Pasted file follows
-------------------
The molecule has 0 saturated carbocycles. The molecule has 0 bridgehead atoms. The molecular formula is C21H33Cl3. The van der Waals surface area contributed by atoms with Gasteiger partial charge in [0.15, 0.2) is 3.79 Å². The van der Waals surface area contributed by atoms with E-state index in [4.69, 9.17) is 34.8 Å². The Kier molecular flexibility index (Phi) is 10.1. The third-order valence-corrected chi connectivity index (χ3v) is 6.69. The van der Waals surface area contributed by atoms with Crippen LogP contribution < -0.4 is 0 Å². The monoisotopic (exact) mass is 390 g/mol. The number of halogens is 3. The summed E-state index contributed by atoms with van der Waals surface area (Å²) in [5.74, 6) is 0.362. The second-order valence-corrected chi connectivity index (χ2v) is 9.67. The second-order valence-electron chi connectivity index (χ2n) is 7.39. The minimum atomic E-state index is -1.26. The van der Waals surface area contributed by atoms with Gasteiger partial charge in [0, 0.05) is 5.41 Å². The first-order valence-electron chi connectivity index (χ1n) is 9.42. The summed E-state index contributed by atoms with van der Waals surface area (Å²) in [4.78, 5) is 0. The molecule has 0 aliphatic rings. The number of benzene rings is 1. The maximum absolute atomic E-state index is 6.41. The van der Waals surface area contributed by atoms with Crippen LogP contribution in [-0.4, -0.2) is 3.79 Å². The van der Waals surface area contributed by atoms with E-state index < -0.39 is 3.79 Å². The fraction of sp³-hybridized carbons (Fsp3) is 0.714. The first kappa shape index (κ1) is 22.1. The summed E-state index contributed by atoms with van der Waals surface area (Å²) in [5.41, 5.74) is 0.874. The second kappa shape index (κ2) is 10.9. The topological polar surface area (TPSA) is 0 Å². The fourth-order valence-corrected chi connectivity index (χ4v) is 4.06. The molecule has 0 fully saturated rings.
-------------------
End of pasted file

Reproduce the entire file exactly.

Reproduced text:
The molecule has 0 saturated carbocycles. The molecule has 0 bridgehead atoms. The molecular formula is C21H33Cl3. The van der Waals surface area contributed by atoms with Gasteiger partial charge in [0.15, 0.2) is 3.79 Å². The van der Waals surface area contributed by atoms with E-state index in [4.69, 9.17) is 34.8 Å². The Kier molecular flexibility index (Phi) is 10.1. The third-order valence-corrected chi connectivity index (χ3v) is 6.69. The van der Waals surface area contributed by atoms with Crippen LogP contribution < -0.4 is 0 Å². The monoisotopic (exact) mass is 390 g/mol. The number of halogens is 3. The summed E-state index contributed by atoms with van der Waals surface area (Å²) in [5.74, 6) is 0.362. The second-order valence-corrected chi connectivity index (χ2v) is 9.67. The second-order valence-electron chi connectivity index (χ2n) is 7.39. The minimum atomic E-state index is -1.26. The van der Waals surface area contributed by atoms with Gasteiger partial charge in [0, 0.05) is 5.41 Å². The first-order valence-electron chi connectivity index (χ1n) is 9.42. The summed E-state index contributed by atoms with van der Waals surface area (Å²) in [4.78, 5) is 0. The molecule has 0 aliphatic rings. The number of benzene rings is 1. The maximum absolute atomic E-state index is 6.41. The van der Waals surface area contributed by atoms with Crippen LogP contribution in [-0.4, -0.2) is 3.79 Å². The van der Waals surface area contributed by atoms with E-state index < -0.39 is 3.79 Å². The fraction of sp³-hybridized carbons (Fsp3) is 0.714. The first kappa shape index (κ1) is 22.1. The summed E-state index contributed by atoms with van der Waals surface area (Å²) in [5.41, 5.74) is 0.874. The second kappa shape index (κ2) is 10.9. The topological polar surface area (TPSA) is 0 Å². The fourth-order valence-corrected chi connectivity index (χ4v) is 4.06. The molecule has 0 fully saturated rings.